In battery-powered wearable systems, such as sports watches and fitness monitors, every µA counts. The lower leakage currents of the latest microprocessors coupled with the use of load switches reduce the load current on the output of the power supply to below 10-µA levels.
This reality drives the innovation of more and more advanced power-save modes with lower and lower operating currents to increase the efficiency at extremely light loads. This article shows the importance of quiescent current (IQ) and power-save mode efficiency to the power draw of such systems where standby currents remain at very low levels for extended periods of time.
Wearable sports watches and fitness monitors have numerous difficult design goals. On the one hand, this end equipment must be very small and extremely portable if it is to be worn. On the other hand, they must support an immense and diverse array of functionality required by the user, such as: WiFi or Bluetooth connectivity; temperature, humidity, or velocity sensing; operating a display and/or LED driving; and so forth. Finally, these wearables must have a very low power consumption to maximize the battery run time and allow the use of a smaller and lighter battery. This is especially true in idle or standby mode, in which these devices operate most of the time.
Figure 1. Efficiency and battery current (input current) of the TPS62231 step-down converter at a 3.6V input. Moving from a 50-µA to a 5-µA load current operating point provides less than two times the reduction of battery current.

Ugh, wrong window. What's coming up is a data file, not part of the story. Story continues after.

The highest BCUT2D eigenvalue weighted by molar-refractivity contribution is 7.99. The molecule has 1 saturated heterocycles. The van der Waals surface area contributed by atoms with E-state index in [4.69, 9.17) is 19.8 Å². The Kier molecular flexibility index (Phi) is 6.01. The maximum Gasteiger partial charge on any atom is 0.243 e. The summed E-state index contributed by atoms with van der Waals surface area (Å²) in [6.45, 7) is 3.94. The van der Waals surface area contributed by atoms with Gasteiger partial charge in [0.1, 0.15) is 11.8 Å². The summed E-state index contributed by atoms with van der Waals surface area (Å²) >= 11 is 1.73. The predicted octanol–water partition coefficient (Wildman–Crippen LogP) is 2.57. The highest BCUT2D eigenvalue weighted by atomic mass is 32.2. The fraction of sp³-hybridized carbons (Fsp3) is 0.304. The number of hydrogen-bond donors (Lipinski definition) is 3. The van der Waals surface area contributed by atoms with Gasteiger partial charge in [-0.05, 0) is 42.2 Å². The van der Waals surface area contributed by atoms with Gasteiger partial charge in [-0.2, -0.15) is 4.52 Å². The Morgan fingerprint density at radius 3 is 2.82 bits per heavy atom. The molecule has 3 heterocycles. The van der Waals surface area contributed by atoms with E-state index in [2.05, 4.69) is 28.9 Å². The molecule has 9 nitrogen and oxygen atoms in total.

Each of these design goals has power management implications. First and foremost, the current consumption of all the different subsystems in the wearable device is minimized. Just as important is the current consumption of each power supply in the system. With the lower sub-system current drawn, the power supply operates at a lower output power, especially in idle or standby mode. At this operating point, the power supply's quiescent current is the dominant parameter, which defines the battery current drawn.
Therefore, in order to significantly reduce the battery current, it is no longer effective to simply reduce the sub-system's current. The power supply's quiescent current must be reduced to achieve meaningful reductions in battery current draw and therefore longer run times. As well, the power supply's power-save mode operation should be optimized for efficiency at these very low output powers.
Figure 1 shows the efficiency graph and corresponding input current of a low-power wearable device power supply, which is very small in size: 1 mm x 1.5 mm x 0.6 mm. It has low-noise and a high power supply rejection ratio (PSRR) to power the RF sub-systems and operates with a low 22-µA quiescent current. The graphs show a typical 3.6V input battery with a 1.8V output voltage. Even if the sub-system designer reduces the leakage current from 50 µA to 5 µA (an amazing 10 times reduction), the battery current only reduces from 56 µA to 30 µA -- a disheartening 1.9 times decrease.
Because these very low current operating points occur in the portion of the efficiency graph where the efficiency is rapidly decreasing (from 45% to 8%), the input current reduction due to a reduction in output power is somewhat insignificant. At this point, the input current is slowly trending down to slightly above the IC's quiescent current. A lower quiescent current device, as well as a more efficient power-save mode, is needed to achieve a greater input current reduction.